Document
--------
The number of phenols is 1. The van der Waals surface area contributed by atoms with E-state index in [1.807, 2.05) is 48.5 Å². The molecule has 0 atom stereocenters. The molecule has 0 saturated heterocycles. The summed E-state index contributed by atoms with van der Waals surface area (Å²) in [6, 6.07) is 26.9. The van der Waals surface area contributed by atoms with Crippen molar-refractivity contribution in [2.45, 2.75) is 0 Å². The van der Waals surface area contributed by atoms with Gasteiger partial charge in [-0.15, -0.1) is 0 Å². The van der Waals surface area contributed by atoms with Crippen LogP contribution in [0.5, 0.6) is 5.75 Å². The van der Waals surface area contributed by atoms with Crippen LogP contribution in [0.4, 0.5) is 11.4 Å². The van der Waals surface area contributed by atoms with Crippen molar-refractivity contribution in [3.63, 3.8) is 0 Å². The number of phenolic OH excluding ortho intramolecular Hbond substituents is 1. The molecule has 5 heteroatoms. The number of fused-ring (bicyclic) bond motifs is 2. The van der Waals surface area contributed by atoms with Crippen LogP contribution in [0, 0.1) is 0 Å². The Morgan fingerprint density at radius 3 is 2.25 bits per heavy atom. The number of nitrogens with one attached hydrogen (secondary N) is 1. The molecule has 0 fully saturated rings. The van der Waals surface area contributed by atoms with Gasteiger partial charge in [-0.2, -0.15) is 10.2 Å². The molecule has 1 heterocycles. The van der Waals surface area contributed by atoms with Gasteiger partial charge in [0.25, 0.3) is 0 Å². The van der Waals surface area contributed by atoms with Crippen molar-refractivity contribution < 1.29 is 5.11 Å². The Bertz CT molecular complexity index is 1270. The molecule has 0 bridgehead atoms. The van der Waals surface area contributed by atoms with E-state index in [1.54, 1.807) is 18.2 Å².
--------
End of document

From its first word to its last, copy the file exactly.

The number of phenols is 1. The van der Waals surface area contributed by atoms with E-state index in [1.807, 2.05) is 48.5 Å². The molecule has 0 atom stereocenters. The molecule has 0 saturated heterocycles. The summed E-state index contributed by atoms with van der Waals surface area (Å²) in [6, 6.07) is 26.9. The van der Waals surface area contributed by atoms with Crippen molar-refractivity contribution in [2.45, 2.75) is 0 Å². The van der Waals surface area contributed by atoms with Gasteiger partial charge in [-0.15, -0.1) is 0 Å². The van der Waals surface area contributed by atoms with Crippen LogP contribution in [0.5, 0.6) is 5.75 Å². The van der Waals surface area contributed by atoms with Crippen LogP contribution in [0.4, 0.5) is 11.4 Å². The van der Waals surface area contributed by atoms with Crippen molar-refractivity contribution in [3.63, 3.8) is 0 Å². The number of phenolic OH excluding ortho intramolecular Hbond substituents is 1. The molecule has 5 heteroatoms. The number of fused-ring (bicyclic) bond motifs is 2. The van der Waals surface area contributed by atoms with Crippen LogP contribution in [0, 0.1) is 0 Å². The Morgan fingerprint density at radius 3 is 2.25 bits per heavy atom. The number of nitrogens with one attached hydrogen (secondary N) is 1. The molecule has 0 fully saturated rings. The van der Waals surface area contributed by atoms with Gasteiger partial charge in [-0.2, -0.15) is 10.2 Å². The molecule has 1 heterocycles. The van der Waals surface area contributed by atoms with Gasteiger partial charge in [0.25, 0.3) is 0 Å². The van der Waals surface area contributed by atoms with Crippen molar-refractivity contribution < 1.29 is 5.11 Å². The Bertz CT molecular complexity index is 1270. The molecule has 0 bridgehead atoms. The van der Waals surface area contributed by atoms with E-state index in [1.54, 1.807) is 18.2 Å².